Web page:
General English

General Science

  • adjective without error
  • verb to adjust something to a particular standard


  • verb to adjust in order to make right

Information & Library Science

  • verb to mark mistakes so that they can be put right


  • verb to make calculations and issue instructions in order to bring artillery or mortar fire onto a target

Origin & History of “correct”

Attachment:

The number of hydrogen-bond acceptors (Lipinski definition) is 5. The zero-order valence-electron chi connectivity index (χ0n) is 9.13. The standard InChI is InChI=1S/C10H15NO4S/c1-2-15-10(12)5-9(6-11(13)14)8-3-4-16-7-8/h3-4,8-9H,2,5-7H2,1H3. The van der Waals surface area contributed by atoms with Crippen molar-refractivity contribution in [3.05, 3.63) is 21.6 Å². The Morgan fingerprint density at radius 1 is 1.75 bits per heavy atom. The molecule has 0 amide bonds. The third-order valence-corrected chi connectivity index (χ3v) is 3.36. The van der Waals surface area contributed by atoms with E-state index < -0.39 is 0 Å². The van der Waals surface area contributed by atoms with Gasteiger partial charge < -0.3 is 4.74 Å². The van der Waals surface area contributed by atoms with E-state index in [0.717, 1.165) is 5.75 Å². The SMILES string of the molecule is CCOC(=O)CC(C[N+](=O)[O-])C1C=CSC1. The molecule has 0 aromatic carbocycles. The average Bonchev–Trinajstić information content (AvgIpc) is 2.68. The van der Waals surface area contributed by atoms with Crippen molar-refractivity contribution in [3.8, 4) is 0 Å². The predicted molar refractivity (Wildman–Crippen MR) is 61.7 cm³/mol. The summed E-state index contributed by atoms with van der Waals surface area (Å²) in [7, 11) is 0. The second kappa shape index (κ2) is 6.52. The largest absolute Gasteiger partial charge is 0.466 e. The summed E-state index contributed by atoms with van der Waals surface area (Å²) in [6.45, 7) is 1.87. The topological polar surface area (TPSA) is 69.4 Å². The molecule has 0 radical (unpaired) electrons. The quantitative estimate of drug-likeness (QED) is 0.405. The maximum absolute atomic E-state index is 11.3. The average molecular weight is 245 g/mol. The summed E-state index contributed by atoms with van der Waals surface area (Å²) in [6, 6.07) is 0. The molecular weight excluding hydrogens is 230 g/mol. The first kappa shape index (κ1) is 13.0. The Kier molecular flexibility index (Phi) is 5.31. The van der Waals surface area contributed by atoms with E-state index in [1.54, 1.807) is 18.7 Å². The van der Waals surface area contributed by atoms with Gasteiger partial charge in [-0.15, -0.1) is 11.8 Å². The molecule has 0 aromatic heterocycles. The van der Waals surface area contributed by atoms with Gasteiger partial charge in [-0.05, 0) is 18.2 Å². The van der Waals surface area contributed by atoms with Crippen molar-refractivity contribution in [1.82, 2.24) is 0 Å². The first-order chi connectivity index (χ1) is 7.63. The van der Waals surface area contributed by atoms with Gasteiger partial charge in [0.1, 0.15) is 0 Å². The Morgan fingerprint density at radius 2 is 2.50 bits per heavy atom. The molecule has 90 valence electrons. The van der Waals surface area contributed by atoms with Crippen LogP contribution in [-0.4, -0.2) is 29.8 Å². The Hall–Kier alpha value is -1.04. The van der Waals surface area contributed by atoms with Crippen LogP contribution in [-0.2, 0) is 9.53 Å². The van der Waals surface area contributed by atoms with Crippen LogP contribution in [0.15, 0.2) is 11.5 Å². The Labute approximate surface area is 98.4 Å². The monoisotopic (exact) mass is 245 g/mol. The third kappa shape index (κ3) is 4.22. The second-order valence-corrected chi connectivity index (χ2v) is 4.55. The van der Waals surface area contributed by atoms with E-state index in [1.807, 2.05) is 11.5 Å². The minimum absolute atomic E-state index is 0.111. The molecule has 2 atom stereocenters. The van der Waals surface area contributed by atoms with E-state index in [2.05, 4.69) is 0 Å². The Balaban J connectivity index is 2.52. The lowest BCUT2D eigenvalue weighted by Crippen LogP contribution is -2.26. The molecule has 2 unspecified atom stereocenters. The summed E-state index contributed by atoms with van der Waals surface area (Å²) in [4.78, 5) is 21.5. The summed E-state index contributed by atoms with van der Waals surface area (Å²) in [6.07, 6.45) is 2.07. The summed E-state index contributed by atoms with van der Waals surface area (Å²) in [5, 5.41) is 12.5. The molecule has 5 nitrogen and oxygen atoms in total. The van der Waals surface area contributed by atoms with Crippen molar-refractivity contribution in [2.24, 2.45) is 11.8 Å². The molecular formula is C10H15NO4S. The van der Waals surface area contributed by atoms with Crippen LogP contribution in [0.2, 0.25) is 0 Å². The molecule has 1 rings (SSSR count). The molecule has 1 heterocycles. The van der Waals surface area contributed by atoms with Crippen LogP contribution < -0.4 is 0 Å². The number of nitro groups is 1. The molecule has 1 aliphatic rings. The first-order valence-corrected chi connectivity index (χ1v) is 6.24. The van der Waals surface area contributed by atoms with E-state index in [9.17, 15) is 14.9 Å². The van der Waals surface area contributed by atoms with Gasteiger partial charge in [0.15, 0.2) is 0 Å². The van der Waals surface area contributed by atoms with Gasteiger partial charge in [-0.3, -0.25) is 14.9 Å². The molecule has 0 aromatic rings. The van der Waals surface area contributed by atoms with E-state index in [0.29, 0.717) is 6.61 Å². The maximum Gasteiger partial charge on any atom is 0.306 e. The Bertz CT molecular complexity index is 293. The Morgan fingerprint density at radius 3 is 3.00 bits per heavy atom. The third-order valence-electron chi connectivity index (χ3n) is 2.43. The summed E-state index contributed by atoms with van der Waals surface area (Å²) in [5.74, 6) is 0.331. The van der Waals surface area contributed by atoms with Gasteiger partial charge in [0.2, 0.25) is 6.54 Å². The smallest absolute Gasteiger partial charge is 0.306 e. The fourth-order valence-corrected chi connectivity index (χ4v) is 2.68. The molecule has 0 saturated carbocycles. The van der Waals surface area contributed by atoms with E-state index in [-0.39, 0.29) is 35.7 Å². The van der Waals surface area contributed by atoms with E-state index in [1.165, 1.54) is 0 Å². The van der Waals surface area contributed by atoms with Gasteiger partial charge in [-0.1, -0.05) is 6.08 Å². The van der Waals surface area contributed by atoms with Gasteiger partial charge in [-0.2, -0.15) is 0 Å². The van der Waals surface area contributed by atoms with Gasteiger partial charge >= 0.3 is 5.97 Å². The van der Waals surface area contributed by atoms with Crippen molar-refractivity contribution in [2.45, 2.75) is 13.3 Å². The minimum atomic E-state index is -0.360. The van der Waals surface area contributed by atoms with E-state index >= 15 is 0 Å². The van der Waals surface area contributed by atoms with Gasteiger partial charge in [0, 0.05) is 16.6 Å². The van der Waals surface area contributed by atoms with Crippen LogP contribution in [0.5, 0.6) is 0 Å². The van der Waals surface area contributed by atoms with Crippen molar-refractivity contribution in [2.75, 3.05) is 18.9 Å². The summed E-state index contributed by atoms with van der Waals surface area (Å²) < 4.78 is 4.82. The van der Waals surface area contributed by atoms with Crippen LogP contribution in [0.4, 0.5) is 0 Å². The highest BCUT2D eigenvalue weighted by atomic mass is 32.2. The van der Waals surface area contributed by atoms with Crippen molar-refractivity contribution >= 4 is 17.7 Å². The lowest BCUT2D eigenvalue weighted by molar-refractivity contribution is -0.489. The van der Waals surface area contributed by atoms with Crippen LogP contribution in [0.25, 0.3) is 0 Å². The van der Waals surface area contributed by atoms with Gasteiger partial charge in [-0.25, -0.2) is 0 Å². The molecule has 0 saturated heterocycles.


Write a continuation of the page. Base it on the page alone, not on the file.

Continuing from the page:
Correct is etymologically related to rectitude and rightness. It comes from the past participle of Latin corrigere ‘make straight, put right’, a compound verb formed from the intensive prefix com- and regere ‘lead straight, rule’. this regere (source of English regent, régime, regiment, and region) goes back to an Indo-European base *reg- ‘move in a straight line’, which also produced English right, rectitude, regal, royal, and rule. In English the verb correct by a long time predates the adjective, which first appeared (via French) in the 17th century.